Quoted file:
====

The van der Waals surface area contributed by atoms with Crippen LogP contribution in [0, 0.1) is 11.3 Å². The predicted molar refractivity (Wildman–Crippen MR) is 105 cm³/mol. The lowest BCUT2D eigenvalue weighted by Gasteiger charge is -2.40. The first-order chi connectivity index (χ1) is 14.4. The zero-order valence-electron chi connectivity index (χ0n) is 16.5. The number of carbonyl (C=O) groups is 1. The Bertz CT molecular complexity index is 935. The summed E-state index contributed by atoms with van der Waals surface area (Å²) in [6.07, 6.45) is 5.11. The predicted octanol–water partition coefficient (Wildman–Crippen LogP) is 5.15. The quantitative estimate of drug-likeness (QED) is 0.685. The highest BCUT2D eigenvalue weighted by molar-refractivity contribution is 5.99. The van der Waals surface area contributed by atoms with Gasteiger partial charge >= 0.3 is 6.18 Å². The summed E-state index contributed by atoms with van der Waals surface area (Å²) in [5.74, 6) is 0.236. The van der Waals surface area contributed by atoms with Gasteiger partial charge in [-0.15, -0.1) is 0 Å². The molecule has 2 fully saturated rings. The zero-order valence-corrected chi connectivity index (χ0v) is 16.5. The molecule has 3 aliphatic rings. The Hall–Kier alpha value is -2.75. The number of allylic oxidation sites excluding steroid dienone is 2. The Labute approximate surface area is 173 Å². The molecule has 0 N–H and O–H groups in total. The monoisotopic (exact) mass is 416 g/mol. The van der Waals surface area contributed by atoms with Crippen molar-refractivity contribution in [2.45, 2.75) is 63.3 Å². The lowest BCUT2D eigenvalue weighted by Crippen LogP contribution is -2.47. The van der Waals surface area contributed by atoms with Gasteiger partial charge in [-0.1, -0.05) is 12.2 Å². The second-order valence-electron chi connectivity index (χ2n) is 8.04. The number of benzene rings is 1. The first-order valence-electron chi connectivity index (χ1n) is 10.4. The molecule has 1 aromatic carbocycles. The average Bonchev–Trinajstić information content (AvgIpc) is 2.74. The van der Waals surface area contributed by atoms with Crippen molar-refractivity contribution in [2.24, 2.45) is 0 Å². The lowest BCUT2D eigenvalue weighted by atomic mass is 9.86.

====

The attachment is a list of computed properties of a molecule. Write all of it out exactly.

The van der Waals surface area contributed by atoms with Crippen LogP contribution in [0, 0.1) is 11.3 Å². The predicted molar refractivity (Wildman–Crippen MR) is 105 cm³/mol. The lowest BCUT2D eigenvalue weighted by Gasteiger charge is -2.40. The first-order chi connectivity index (χ1) is 14.4. The zero-order valence-electron chi connectivity index (χ0n) is 16.5. The number of carbonyl (C=O) groups is 1. The Bertz CT molecular complexity index is 935. The summed E-state index contributed by atoms with van der Waals surface area (Å²) in [6.07, 6.45) is 5.11. The predicted octanol–water partition coefficient (Wildman–Crippen LogP) is 5.15. The quantitative estimate of drug-likeness (QED) is 0.685. The highest BCUT2D eigenvalue weighted by molar-refractivity contribution is 5.99. The van der Waals surface area contributed by atoms with Gasteiger partial charge >= 0.3 is 6.18 Å². The summed E-state index contributed by atoms with van der Waals surface area (Å²) in [5.74, 6) is 0.236. The van der Waals surface area contributed by atoms with Gasteiger partial charge in [-0.15, -0.1) is 0 Å². The molecule has 2 fully saturated rings. The zero-order valence-corrected chi connectivity index (χ0v) is 16.5. The molecule has 3 aliphatic rings. The Hall–Kier alpha value is -2.75. The number of allylic oxidation sites excluding steroid dienone is 2. The Labute approximate surface area is 173 Å². The molecule has 0 N–H and O–H groups in total. The monoisotopic (exact) mass is 416 g/mol. The van der Waals surface area contributed by atoms with Crippen molar-refractivity contribution in [2.45, 2.75) is 63.3 Å². The lowest BCUT2D eigenvalue weighted by Crippen LogP contribution is -2.47. The van der Waals surface area contributed by atoms with Gasteiger partial charge in [-0.1, -0.05) is 12.2 Å². The second-order valence-electron chi connectivity index (χ2n) is 8.04. The number of benzene rings is 1. The first-order valence-electron chi connectivity index (χ1n) is 10.4. The molecule has 1 aromatic carbocycles. The average Bonchev–Trinajstić information content (AvgIpc) is 2.74. The van der Waals surface area contributed by atoms with Crippen molar-refractivity contribution in [2.24, 2.45) is 0 Å². The lowest BCUT2D eigenvalue weighted by atomic mass is 9.86.